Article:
A cubic foot of ice weighs 57.2 pounds, more than 5 pounds less than a cubic foot of water. Unlike most other substances, ice expands as it freezes.
Because ice is less dense than water, it floats on the surface of water as it forms. If it became denser, like most other substances, it would sink to the bottom of ponds and lakes. During the cold months, these bodies of water would become solid blocks of ice, so thick that even the warmest of days would transform the surface to slush.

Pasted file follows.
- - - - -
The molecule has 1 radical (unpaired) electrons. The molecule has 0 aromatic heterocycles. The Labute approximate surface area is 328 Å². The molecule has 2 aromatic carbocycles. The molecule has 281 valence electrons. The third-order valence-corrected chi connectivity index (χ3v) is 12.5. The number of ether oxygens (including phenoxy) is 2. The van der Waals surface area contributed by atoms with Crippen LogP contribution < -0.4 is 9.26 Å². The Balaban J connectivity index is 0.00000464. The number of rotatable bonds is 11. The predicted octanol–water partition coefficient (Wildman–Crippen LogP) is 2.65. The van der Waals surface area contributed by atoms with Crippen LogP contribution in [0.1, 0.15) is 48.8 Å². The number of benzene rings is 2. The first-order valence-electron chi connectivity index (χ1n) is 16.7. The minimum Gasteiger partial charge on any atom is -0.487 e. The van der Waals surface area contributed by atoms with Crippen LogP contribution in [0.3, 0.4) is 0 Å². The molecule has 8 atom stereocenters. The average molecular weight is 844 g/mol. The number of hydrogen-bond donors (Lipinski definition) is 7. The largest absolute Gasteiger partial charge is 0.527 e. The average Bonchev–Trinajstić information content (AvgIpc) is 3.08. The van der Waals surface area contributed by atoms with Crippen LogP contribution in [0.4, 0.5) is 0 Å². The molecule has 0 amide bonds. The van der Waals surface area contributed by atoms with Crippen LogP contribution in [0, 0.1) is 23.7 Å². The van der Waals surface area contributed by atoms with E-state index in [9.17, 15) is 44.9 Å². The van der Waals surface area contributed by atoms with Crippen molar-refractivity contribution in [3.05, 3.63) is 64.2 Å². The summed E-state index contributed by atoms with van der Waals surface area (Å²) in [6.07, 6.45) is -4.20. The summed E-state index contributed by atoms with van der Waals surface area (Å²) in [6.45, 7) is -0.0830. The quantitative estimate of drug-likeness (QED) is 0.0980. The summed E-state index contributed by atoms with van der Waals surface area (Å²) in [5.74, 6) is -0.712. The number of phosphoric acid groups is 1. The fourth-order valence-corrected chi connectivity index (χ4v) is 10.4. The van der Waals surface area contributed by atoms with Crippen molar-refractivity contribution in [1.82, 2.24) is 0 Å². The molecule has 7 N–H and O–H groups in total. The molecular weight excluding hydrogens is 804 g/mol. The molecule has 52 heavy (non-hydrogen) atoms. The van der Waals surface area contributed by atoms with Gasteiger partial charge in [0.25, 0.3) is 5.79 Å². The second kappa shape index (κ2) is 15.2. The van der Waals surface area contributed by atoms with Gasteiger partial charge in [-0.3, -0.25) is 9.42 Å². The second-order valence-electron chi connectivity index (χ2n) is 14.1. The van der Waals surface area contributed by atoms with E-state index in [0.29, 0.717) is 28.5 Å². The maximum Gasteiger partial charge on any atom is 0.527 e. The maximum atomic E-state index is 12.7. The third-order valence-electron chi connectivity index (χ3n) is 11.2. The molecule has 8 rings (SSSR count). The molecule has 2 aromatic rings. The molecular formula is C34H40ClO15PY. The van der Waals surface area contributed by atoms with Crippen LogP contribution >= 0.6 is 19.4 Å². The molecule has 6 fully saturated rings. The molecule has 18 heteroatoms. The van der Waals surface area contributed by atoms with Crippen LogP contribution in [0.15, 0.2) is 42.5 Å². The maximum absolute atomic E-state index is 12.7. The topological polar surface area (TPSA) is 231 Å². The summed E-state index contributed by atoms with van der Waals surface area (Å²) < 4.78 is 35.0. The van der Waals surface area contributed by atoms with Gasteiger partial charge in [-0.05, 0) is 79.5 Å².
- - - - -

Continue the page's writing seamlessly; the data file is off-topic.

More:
The weight of ice and snow on a roof has the potential to cause winter disasters. While snow, which is a crystalline form of ice, is lighter in weight than solid ice, each cubic foot of snow adds 17 pounds per square inch to the roof. Homes in areas prone to heavy snowfall require special engineering to support the load.